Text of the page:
European diplomats are maneuvering to squash London’s hopes of a special cherry-picked economic deal with the EU post Brexit.
Even before Brexit negotiations move to phase two on trade and Britain’s future relationship with the bloc, the EU27 are coalescing around an offer to London of a free-trade agreement not much different from the one struck with Canada.
The EU’s Brexit negotiator Michel Barnier has backed such a deal for the U.K. post Brexit, concluding that since Prime Minister Theresa May has rejected continued membership of the EU single market and customs union, a basic Canada-style deal is the only realistic option.
EU ambassadors met Wednesday afternoon to begin hammering out the EU27’s position on future trade talks once phase two of the Brexit negotiations begins. According to two senior diplomats in the room, they agreed with Barnier that a free-trade agreement is the only option compatible with both the EU’s rules and the U.K.’s position.
“Canada could be one possible model,” said a senior diplomat who attended the Coreper meeting in Brussels.
The Brexit talks are currently deadlocked, having made little headway since the European Council summit in October.
An EU official who has been closely involved in the bloc’s internal preparations for trade talks with the U.K. said: “We went through the guidelines and we squared them with British red lines, and if you do that you see that we are in the territory of a free-trade agreement … where Canada is a model, but also Japan, or Korea. We don’t have an FTA that is a template for all.”
“It will be an FTA along the lines of Canada or Korea” he added.
This bolstering of Barnier’s analysis will be bad news for London. The British government says it wants to pursue a “deep and special partnership” with the EU that includes much closer trade ties than a standard free-trade agreement — particularly on the services that make up 79 percent of the U.K. economy. At the same time, it will not accept free movement of people as would be required under a Norway-style arrangement.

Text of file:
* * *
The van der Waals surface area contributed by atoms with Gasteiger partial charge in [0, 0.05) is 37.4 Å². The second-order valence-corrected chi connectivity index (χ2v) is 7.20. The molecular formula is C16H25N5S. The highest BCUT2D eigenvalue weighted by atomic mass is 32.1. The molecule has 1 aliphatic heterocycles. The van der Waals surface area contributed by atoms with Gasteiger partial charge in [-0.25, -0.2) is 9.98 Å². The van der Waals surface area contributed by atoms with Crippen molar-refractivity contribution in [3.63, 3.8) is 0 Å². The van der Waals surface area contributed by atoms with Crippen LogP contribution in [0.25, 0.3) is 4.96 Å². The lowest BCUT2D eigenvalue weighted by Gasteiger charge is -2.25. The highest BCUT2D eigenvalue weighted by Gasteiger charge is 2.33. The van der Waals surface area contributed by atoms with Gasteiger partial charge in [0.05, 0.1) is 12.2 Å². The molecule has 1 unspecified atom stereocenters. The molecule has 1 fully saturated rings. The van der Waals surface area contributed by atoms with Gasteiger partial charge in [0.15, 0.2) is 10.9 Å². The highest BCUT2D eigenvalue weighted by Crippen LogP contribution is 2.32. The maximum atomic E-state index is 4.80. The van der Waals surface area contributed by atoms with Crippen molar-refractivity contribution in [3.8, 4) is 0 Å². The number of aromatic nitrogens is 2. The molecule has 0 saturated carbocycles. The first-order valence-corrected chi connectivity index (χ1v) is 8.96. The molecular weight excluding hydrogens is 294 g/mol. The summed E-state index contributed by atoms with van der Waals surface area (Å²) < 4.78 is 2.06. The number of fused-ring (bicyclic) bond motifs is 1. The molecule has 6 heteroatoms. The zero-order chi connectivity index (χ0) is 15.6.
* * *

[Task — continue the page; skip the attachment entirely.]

British Prime Minister Theresa May said in her Florence speech in September that a Norway-style deal would represent “a loss of democratic control” because the U.K. would have no representation in the EU institutions, while a Canada-style deal would be “a restriction on our market access.”
One crumb of comfort from the meeting for the U.K. is that EU ambassadors are not proposing a rigid template for a deal, implying some flexibility. “[There was] a common understanding that a framework of future EU-UK relations, after, and if, the withdrawal agreement is reached, will most likely be a tailor-made arrangement,” said the senior diplomat. “I don’t expect that EU would offer something specific.”
Another senior diplomat said that during the meeting “member states said they don’t want to just indicate one model, in a rigid way.”
There was no discussion Wednesday of when a future round of Brexit talks might take place.
The Brexit talks are currently deadlocked, having made little headway since the European Council summit in October at which EU leader decided that sufficient progress had not been made to move to the next phase. May is due to meet European Council President Donald Tusk in Brussels Friday on the sidelines of a summit on the EU’s Eastern border. It is thought that she will test the reception of an enhanced financial offer from the U.K.
At the meeting of ambassadors Wednesday, there was no discussion of when a future round of Brexit talks might take place, people present at the meeting said. EU officials stress that in order to fix a date they want first to be sure that London will be ready to move on the financial settlement, rather than another “stock-taking exercise.”
“The problem is that [British Prime Minister Theresa] May wants to move at the very last moment, as Barnier is urging her to speed up,” another diplomat added.
But she suggested that the two-week deadline set by Barnier at the last round of talks — which ends on Friday — is flexible. “If there’s real progress on the financial offer, the Council is ready to table draft guidelines for the second phase on 6 December,” she said.